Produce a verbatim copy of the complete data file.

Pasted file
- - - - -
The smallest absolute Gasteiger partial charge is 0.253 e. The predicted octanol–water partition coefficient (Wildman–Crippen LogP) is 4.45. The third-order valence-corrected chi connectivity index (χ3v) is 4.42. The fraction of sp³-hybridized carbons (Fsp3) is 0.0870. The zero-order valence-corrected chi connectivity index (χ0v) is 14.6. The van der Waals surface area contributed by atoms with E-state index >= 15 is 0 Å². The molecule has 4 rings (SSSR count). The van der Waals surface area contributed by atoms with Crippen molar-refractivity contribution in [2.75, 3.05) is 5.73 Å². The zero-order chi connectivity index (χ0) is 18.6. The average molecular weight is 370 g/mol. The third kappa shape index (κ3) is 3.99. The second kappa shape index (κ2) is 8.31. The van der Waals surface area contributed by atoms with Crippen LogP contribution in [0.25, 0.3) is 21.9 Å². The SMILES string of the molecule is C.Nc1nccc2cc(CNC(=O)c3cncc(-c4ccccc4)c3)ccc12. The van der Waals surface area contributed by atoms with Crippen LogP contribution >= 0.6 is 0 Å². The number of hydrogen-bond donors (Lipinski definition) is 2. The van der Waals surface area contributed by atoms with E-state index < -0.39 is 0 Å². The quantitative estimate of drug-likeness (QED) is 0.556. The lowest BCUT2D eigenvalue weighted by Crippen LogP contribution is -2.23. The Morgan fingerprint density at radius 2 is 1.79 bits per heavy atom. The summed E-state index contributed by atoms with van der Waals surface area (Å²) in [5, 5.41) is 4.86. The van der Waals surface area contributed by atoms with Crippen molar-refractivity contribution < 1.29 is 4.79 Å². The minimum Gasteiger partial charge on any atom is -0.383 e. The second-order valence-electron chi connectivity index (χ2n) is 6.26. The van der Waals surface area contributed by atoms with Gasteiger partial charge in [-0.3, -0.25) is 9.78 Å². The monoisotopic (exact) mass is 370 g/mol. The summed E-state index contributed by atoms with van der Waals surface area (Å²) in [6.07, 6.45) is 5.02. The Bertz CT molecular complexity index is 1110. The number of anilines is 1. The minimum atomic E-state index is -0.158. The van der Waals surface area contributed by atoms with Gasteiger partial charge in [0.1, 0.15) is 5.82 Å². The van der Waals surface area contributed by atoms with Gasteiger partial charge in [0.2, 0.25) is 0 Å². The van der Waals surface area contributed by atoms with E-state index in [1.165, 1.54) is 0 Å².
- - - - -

The smallest absolute Gasteiger partial charge is 0.253 e. The predicted octanol–water partition coefficient (Wildman–Crippen LogP) is 4.45. The third-order valence-corrected chi connectivity index (χ3v) is 4.42. The fraction of sp³-hybridized carbons (Fsp3) is 0.0870. The zero-order valence-corrected chi connectivity index (χ0v) is 14.6. The van der Waals surface area contributed by atoms with E-state index >= 15 is 0 Å². The molecule has 4 rings (SSSR count). The van der Waals surface area contributed by atoms with Crippen molar-refractivity contribution in [2.75, 3.05) is 5.73 Å². The zero-order chi connectivity index (χ0) is 18.6. The average molecular weight is 370 g/mol. The third kappa shape index (κ3) is 3.99. The second kappa shape index (κ2) is 8.31. The van der Waals surface area contributed by atoms with Crippen LogP contribution in [0.25, 0.3) is 21.9 Å². The SMILES string of the molecule is C.Nc1nccc2cc(CNC(=O)c3cncc(-c4ccccc4)c3)ccc12. The van der Waals surface area contributed by atoms with Crippen LogP contribution >= 0.6 is 0 Å². The number of hydrogen-bond donors (Lipinski definition) is 2. The van der Waals surface area contributed by atoms with E-state index < -0.39 is 0 Å². The quantitative estimate of drug-likeness (QED) is 0.556. The lowest BCUT2D eigenvalue weighted by Crippen LogP contribution is -2.23. The Morgan fingerprint density at radius 2 is 1.79 bits per heavy atom. The summed E-state index contributed by atoms with van der Waals surface area (Å²) in [5, 5.41) is 4.86. The van der Waals surface area contributed by atoms with Crippen molar-refractivity contribution < 1.29 is 4.79 Å². The minimum Gasteiger partial charge on any atom is -0.383 e. The second-order valence-electron chi connectivity index (χ2n) is 6.26. The van der Waals surface area contributed by atoms with Gasteiger partial charge in [-0.3, -0.25) is 9.78 Å². The monoisotopic (exact) mass is 370 g/mol. The summed E-state index contributed by atoms with van der Waals surface area (Å²) in [6.07, 6.45) is 5.02. The Bertz CT molecular complexity index is 1110. The number of anilines is 1. The minimum atomic E-state index is -0.158. The van der Waals surface area contributed by atoms with Gasteiger partial charge in [0.1, 0.15) is 5.82 Å². The van der Waals surface area contributed by atoms with Gasteiger partial charge in [0.2, 0.25) is 0 Å². The van der Waals surface area contributed by atoms with E-state index in [1.165, 1.54) is 0 Å².